21. 22. Grand Challenge – Building solutions using renewable energy only <ul><li>Most government GHG plans plan to 30% of electrical power will come from renewable sources </li></ul><ul><li>How do you provide mission critical services when energy source is unreliable? </li></ul><ul><ul><li>Ebbing wind or setting sun </li></ul></ul><ul><li>Back up diesel and batteries are not an option because they are not zero carbon and power outages can last for days or weeks </li></ul><ul><li>Need new energy delivery architectures and business models to ensure reliable service delivery </li></ul><ul><ul><li>Information Communication Technologies (ICT) can play a critical role </li></ul></ul><ul><ul><li>Not so much in energy efficiency, but building smart solutions that adapt to availability of renewable power </li></ul></ul>
    22. 23. ICT Enabling Effect is Significant <ul><li>Can deliver carbon emission reductions five times size of sector’s own footprint by 2020 </li></ul><ul><ul><li>7.8 Giga-tons carbon dioxide equivalent </li></ul></ul><ul><ul><li>Greater than US or China’s current annual emissions </li></ul></ul><ul><li>Key sectors include Transportation, Buildings, Industrial Processes, and Power </li></ul><ul><li>No other sector can achieve this enabler effect !! </li></ul>Source: SMART 2020: Enabling the low carbon economy in the information age, 2008 12
    23. 24. Canada’s ICT enabler effect <ul><li>ICT sector contributes one megatonne of GHG emissions or < 1% of Canada’s total </li></ul><ul><li>Enabling effect estimated at between 19.1 – 36 MT of CO2e </li></ul><ul><li>Telework, Car pools, Transportation logistics, Virtual Meetings, Smart Buildings & e-commerce </li></ul><ul><li>Estimated financial benefit between $7.5 billion – $12.9 billion </li></ul>Source: Industry Canada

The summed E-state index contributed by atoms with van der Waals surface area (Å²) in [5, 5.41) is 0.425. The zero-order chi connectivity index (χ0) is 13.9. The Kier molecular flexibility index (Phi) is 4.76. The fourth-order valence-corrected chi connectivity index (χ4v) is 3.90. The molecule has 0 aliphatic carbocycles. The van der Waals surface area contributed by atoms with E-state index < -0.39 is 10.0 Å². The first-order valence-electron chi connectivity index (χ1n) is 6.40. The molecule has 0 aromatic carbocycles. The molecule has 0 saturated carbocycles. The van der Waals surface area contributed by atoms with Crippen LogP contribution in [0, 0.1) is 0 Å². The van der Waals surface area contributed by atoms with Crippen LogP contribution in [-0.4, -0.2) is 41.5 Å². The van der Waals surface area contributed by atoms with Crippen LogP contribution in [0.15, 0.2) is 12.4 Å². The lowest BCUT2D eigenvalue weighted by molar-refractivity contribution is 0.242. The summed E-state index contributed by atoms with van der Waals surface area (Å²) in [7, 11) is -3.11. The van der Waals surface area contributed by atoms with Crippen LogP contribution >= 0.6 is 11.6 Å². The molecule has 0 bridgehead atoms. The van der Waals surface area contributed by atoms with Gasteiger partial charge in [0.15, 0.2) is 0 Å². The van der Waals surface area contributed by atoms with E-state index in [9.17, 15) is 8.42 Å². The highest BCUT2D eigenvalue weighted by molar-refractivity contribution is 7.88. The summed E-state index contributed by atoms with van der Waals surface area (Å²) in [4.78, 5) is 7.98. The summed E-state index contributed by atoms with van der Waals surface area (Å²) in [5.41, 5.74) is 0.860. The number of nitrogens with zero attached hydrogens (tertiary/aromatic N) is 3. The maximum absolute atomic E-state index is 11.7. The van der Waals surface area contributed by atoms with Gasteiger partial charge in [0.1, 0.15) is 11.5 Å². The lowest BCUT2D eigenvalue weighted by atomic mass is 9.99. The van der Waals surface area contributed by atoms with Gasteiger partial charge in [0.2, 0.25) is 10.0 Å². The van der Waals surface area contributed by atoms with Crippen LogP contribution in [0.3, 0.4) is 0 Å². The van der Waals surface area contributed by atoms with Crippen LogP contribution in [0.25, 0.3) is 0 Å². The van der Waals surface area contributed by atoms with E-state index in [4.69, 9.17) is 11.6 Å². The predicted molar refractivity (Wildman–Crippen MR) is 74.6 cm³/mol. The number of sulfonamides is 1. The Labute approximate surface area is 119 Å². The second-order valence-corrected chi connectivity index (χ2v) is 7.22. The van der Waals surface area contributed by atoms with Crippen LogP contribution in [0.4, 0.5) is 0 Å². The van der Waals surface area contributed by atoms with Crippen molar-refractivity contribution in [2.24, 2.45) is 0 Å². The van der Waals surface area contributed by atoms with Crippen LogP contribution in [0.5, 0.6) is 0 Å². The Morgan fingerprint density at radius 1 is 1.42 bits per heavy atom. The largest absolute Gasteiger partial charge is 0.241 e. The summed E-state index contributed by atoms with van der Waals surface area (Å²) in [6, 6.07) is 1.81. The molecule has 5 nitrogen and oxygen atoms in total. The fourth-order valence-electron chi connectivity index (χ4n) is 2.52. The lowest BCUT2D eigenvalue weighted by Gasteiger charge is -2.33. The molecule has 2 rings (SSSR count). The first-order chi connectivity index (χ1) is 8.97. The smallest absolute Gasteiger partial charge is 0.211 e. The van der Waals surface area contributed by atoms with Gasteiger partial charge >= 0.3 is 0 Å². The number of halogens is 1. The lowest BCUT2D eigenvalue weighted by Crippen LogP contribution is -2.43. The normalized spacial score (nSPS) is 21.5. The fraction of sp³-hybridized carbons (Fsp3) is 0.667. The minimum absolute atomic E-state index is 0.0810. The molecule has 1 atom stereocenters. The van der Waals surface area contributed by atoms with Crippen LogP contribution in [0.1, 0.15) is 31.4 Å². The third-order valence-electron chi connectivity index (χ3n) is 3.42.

24. 25. The Global ICT Carbon Footprint is Roughly the Same as the Aviation Industry Today But ICT Emissions are Growing at 6% Annually! <ul><li>ICT represent 8% of global electricity consumption </li></ul><ul><li>Projected to grow to as much as 20% of all electrical consumption in the US ( ) </li></ul><ul><li>Future Broadband- Internet alone is expected to consume 5% of all electricity </li></ul>
    25. 26. The Global ICT Carbon Footprint by Subsector The Number of PCs (Desktops and Laptops) Globally is Expected to Increase from 592 Million in 2002 to More Than Four Billion in 2020 Data Centers & Clouds Are Low Hanging Fruit Telecom & Internet fastest growing PCs Are Biggest Problem
    26. 27. IT biggest power draw Heating, Cooling and Ventilation 40-50% Lighting 11% IT Equipment 30-40% Other 6% Sources: BOMA 2006, EIA 2006, AIA 2006 Energy Consumption Typical Building Energy Consumption World Wide Transportation 25% Manufacturing 25% Buildings 50%
    27. 28. Digital vs Traditional appliances